Current election voting method is unfair, there are other options

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  • Mike Johnson Stafford, VA
    Jan. 28, 2013 3:01 p.m.

    Maine and Nebraska may find a benefit, but why would a state like California--with about 55 electors do it, reducing its weight to about 30-35 vs 20-25 or a net 5-15 electors. Republicans would love it if California did that, but I can't see why the state would want to do that.

    However, those who attack one party for scheming to improve their odds should realize that both parties have been scheming for a long time. Both find ways to defend the status quo when it has most recently worked for them and suggest changes when it hasn't done so recently.

    It doesn't change the fact that about half the country will like and half will not whatever the result of a presidential election.

  • Wonder Provo, UT
    Jan. 28, 2013 9:39 a.m.

    I'm not sure why Republicans think people in rural areas should get more than one vote (as if acreage counts more than actual people). Either keep it the way it is, which has worked for over 200 years, or go to a system of proportional votes based on one person one vote.

  • Hutterite American Fork, UT
    Jan. 27, 2013 9:56 p.m.

    One person. One vote, equal among all.

  • one old man Ogden, UT
    Jan. 27, 2013 8:17 p.m.

    Truthseeker, may I make one change in your post? How about, "Their blatant STUPIDITY about it is astounding."

  • Truthseeker2 SAN LUIS OBISPO, CA
    Jan. 27, 2013 5:44 p.m.

    How many more schemes will Republicans dream up to tilt elections in their favor?

    Their blatant boldness about it is astounding.

  • The Real Maverick Orem, UT
    Jan. 27, 2013 4:32 p.m.

    This letter can't be serious, can they?

    Where was their concern over the "fairness" of the election process when their boy, Bush, was elected despite losing the popular vote? Where was your letter than?

    So it was fair when Bush won but somehow unfair because Obama won? Wow. Great logic.

    This just stinks of sour grapes.

    Repubs, you lost. NOW GET OVER IT.

    Rather than focusing your time and energy on repairing your own party and becoming more popular to the masses you are merely focusing on frivolous and ridiculous fantasies about a "more fair" system that would somehow help you to win elections.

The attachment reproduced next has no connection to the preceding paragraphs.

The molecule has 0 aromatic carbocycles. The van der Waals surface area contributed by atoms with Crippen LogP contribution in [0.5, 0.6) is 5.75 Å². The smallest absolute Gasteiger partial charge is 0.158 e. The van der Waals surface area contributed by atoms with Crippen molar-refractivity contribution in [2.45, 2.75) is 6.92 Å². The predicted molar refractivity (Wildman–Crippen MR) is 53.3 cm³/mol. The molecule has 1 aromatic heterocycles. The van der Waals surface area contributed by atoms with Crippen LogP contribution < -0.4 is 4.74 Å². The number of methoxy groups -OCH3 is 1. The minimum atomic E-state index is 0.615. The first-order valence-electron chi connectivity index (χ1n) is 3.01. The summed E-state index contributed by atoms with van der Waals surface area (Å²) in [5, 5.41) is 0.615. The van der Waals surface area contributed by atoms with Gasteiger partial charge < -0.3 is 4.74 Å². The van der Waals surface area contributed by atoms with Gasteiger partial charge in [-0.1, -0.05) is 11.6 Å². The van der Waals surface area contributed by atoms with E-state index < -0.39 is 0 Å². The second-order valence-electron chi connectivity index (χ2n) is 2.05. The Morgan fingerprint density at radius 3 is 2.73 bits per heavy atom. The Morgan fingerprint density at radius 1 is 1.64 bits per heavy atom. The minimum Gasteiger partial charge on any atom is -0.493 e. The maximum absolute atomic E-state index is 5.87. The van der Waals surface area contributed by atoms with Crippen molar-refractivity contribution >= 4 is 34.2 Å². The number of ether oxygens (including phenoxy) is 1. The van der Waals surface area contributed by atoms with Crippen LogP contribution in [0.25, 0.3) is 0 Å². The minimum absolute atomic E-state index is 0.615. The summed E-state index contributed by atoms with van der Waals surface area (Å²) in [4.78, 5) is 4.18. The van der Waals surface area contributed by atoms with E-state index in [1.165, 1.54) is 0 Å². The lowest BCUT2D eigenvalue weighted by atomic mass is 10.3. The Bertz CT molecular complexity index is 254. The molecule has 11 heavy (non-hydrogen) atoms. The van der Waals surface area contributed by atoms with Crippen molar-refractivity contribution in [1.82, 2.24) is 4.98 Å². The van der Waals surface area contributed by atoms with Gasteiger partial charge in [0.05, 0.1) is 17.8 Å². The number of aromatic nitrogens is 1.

Just stop.

    Revamp your party! STOP trying to revamp our American election system.

  • Grover Salt Lake City, UT
    Jan. 27, 2013 2:35 p.m.

    Hey, here's a novel idea: Whoever gets the most votes wins! The electoral college belongs with buggy whips in the dust bin of history.

  • JoeBlow Far East USA, SC
    Jan. 27, 2013 11:47 a.m.

    Without gerrymandering, and a consistent plan across the whole country, this could be fair.

    However, those proposing this scenario, in the states that are proposing it are looking for ANYTHING but fair elections. They are merely trying to game the system for their political motives.

  • one old man Ogden, UT
    Jan. 27, 2013 11:15 a.m.


    How long has the GOP opposed any changes to the Electoral College claiming that it is needed in the name of "Fairness?"

    But now that they lost another election, it's somehow time to change it in the name of "Fairness?"

    Not all Americans are as dumb as those who call themselves Republicans.

  • Maudine SLC, UT
    Jan. 27, 2013 10:45 a.m.

    Careful review of the 2012 election shows that a change such as the one proposed in this letter would actually result in less fair elections by making the counts of rural voters weigh more than the votes of urban voters.

    As an example: Obama won Pennsylvania by 5 points (roughly). Under the proposed change, Rommey would get the 12 electoral votes that represent the districts he carried, while Obama would get 8 - 6 for the districts he carried and 2 because he won the state overall. Even though the majority of Pennsylvanians live in urban areas/districts and voted for Obama, Romney would have gotten the majority of the electoral votes - making him the winner of Pennsylvania. This same scenario holds true of the other states where this change is being proposed.

    The last (only?) election where the winner of the popular vote did not win the majority of the electoral votes was Bush v. Gore. The proposed change would make that a common scenario.

    If we are going to make a change, award the electoral votes based on percentage - 55% of the popular vote equals 55% of the electoral votes. That truly makes all votes count the same.

  • Eric Samuelsen Provo, UT
    Jan. 27, 2013 10:14 a.m.

    But if your main concern is fairness, then surely you would also oppose gerrymandering.

  • ugottabkidn Sandy, UT
    Jan. 27, 2013 9:20 a.m.

    So David, what you're saying is that because your candidate lost using the same criteria of the past 250 years it is unfair because the highly populated urban areas get more weight, is that right? Last I checked the POTUS is elected by citizens not geographical areas. Maybe the real answer to get your candidate elected is to get them to represent all the citizens and not just a small minority, like 2%. If you want to eliminate the electorial college then I will listen but any customized gerryrigging is nothing more than an attempt to kill democracy on behalf of plutocracy. Think about it.

  • Roland Kayser Cottonwood Heights, UT
    Jan. 27, 2013 12:08 a.m.

    It seems that the only states that are considering this "more fair" option are states that generally go Democratic in the electoral college yet currently have Republican state governments. There is not a single state that generally goes Republican in the electoral college that is even thinking about making changes.

    In plain English, this is a Republican plan to rig the election.